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art herwordsStrolling Main Street in downtown Canton mid-morning, the steam stacks of nearby Evergreen Packaging rise high into another bluebird sky day in Haywood County. Train cars shuffle to and fro in the rail yard surrounding the enormous paper mill.

Stepping into the nearby Papertown Grill, I’m greeted by a friendly face, that of Edith Hutchins Burnette. At 79, “Edie” has spent her whole life in Canton, one filled with a bountiful career as an educator at Pisgah High School and a writer for the Asheville Citizen-Times. This is her town, and as I join her for a cup of coffee, she is rightly proud of where she grew up. 

To some, Canton might appear to be a town that has seen better days. To Burnette, it’s just as alive and vibrant as ever, with the endless possibilities of tomorrow twinkling from her optimistic eyes. 

And when asked about the Canton Labor Day Festival, Burnette lights up, as do many folks within this blue-collar community, when asked about just what makes this town tick. When I reach for my coffee cup, taking a big gulp, Burnette launches into a collage of words, emotions and fond memories that are cherished and shared by those who lived the kind of moments many of us could only be so lucky to be part of. 

“I’ve lived in Canton all my life. Labor Day was a big deal. I remember being amazed at the numbers of people. Every community and every cove emptied out and came to town. The parade was heavily supported by the local businesses, including by the paper mill. They always had large, lavish floats, with many pretty girls in their long dresses. Everybody wanted their float to stand out. 

“The paper mill (originally Champion Paper & Fibre Company) was heavily involved, and they always had the most beautiful floats. Reuben Robertson, who ran the mill, would always cruise the parade in his convertible. It was the crowd’s reaction to him that I remember well — no president would have received such a welcome as big as he got.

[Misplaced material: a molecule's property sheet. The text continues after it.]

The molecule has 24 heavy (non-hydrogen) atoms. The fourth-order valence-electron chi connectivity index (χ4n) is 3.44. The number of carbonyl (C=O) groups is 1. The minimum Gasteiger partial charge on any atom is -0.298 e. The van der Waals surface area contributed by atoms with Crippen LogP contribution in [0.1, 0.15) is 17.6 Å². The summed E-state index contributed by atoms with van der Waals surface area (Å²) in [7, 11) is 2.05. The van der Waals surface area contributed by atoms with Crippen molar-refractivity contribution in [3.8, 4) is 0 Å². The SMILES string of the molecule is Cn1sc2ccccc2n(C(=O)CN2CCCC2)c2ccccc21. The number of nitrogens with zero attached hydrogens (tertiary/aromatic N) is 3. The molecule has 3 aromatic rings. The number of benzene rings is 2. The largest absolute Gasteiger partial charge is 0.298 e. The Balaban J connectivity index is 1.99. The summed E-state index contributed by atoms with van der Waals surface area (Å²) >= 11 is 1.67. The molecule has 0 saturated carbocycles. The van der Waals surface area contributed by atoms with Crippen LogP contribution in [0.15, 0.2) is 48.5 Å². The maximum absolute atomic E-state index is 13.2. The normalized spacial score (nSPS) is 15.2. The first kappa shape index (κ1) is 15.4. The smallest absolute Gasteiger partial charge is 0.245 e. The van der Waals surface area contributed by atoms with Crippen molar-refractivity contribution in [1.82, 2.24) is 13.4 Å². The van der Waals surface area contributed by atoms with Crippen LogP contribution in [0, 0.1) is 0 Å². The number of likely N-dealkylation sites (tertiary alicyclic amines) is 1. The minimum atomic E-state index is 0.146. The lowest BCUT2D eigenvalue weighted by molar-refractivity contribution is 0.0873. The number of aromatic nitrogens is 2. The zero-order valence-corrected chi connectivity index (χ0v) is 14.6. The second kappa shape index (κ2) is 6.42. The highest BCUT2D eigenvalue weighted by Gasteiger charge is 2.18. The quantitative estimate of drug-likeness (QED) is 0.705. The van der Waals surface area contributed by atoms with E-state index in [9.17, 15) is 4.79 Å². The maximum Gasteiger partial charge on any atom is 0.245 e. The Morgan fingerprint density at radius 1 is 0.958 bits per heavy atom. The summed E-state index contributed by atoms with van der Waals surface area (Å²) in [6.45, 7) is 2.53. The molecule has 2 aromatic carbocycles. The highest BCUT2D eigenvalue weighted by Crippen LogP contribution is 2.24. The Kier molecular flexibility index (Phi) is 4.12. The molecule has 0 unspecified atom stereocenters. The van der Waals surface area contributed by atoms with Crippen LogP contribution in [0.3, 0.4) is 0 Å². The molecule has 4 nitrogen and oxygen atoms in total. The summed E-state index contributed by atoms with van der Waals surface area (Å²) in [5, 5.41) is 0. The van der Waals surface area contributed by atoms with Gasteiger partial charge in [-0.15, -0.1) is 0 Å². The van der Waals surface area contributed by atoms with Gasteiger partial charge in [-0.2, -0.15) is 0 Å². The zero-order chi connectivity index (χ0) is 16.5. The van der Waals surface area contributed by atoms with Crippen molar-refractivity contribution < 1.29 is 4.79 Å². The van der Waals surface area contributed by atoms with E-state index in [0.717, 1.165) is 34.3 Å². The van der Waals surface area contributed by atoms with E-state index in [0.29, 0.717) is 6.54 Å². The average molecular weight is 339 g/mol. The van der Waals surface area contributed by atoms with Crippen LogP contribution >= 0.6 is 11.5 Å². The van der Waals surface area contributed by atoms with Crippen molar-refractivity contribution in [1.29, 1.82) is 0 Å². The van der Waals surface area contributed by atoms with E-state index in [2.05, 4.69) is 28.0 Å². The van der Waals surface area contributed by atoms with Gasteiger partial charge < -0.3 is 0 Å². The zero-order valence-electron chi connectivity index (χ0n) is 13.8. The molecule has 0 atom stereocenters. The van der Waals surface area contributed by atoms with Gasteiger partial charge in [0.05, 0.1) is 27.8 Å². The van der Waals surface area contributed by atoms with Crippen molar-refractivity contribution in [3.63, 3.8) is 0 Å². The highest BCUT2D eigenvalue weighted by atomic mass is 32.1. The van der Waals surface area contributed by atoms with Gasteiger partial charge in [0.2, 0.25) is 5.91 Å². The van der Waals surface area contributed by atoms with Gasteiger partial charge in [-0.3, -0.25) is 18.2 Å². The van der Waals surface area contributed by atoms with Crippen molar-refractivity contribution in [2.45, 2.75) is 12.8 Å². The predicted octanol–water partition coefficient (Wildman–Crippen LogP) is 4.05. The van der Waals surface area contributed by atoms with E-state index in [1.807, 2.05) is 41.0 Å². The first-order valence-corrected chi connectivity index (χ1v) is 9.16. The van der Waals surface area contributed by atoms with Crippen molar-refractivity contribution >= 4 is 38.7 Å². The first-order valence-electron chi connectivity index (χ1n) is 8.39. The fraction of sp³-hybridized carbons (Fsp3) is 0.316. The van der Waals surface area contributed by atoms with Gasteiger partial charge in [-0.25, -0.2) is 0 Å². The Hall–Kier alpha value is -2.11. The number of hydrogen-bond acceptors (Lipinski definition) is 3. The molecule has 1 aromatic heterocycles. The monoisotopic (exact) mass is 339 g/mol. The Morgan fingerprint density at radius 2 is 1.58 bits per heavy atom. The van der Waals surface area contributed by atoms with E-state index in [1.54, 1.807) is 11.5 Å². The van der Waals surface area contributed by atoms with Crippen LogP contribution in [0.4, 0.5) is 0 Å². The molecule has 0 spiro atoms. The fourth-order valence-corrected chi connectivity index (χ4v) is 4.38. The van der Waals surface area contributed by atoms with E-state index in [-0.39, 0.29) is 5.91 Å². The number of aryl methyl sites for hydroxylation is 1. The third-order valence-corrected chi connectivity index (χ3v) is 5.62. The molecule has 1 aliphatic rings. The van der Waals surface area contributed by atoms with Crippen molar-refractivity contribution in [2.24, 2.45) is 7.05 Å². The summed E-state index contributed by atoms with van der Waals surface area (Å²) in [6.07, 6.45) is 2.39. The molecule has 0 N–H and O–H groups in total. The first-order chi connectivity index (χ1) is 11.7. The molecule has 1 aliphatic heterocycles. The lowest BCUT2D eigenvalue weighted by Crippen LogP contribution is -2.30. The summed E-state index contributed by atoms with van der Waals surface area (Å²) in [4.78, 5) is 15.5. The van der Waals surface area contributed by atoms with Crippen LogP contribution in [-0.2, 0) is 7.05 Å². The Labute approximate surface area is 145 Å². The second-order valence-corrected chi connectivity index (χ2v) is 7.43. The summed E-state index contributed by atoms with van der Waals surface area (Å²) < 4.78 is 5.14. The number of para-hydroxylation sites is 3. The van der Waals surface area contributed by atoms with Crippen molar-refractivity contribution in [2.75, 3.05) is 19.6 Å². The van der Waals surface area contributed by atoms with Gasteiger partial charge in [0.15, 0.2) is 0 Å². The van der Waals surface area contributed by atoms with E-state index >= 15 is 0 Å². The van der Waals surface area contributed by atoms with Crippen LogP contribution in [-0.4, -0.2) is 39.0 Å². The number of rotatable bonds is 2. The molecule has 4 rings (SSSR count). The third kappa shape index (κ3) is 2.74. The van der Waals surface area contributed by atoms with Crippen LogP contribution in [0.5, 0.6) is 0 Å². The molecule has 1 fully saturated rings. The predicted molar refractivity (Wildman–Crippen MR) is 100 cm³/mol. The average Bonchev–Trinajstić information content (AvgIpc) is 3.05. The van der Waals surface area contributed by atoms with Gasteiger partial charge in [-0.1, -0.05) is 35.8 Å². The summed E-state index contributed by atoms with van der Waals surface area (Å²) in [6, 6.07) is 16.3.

“I was a member of the square dancing club here and we had a float. The rides were always great, and put on by the Lion’s Club, so it was always someone familiar in the booth selling you tickets. It just made the community feel more connected. And even folks who moved away always came back because it meant so much to them. It is a source of pride, and it’s just a big deal for all of us. 

“I fully support all of effort that’s going into it this year. It all has to do with the labor force in Canton. It’s a celebration of the workingman. It’s the theme of this town. And it’s to celebrate what we are. We’re a mill town, and we’re proud of that. We are very fortunate. The people in this community are special, and they need to be celebrated. We were consumed by the celebration back then — we looked forward to it and planned for it each year for a long time. 

“They say it’s the longest-running Labor Day celebration in the Southeast, but I think if they did some research, I don’t know if they’d find a similar celebration around longer, anywhere. The town is still here, the people are still here, the mill is still here, the celebration is still here, and the pride is still here. The town today looks very attractive with the flowers and such in downtown, but you can also feel the life here. Now, I might not have said that a couple years ago, but I can feel it again.”

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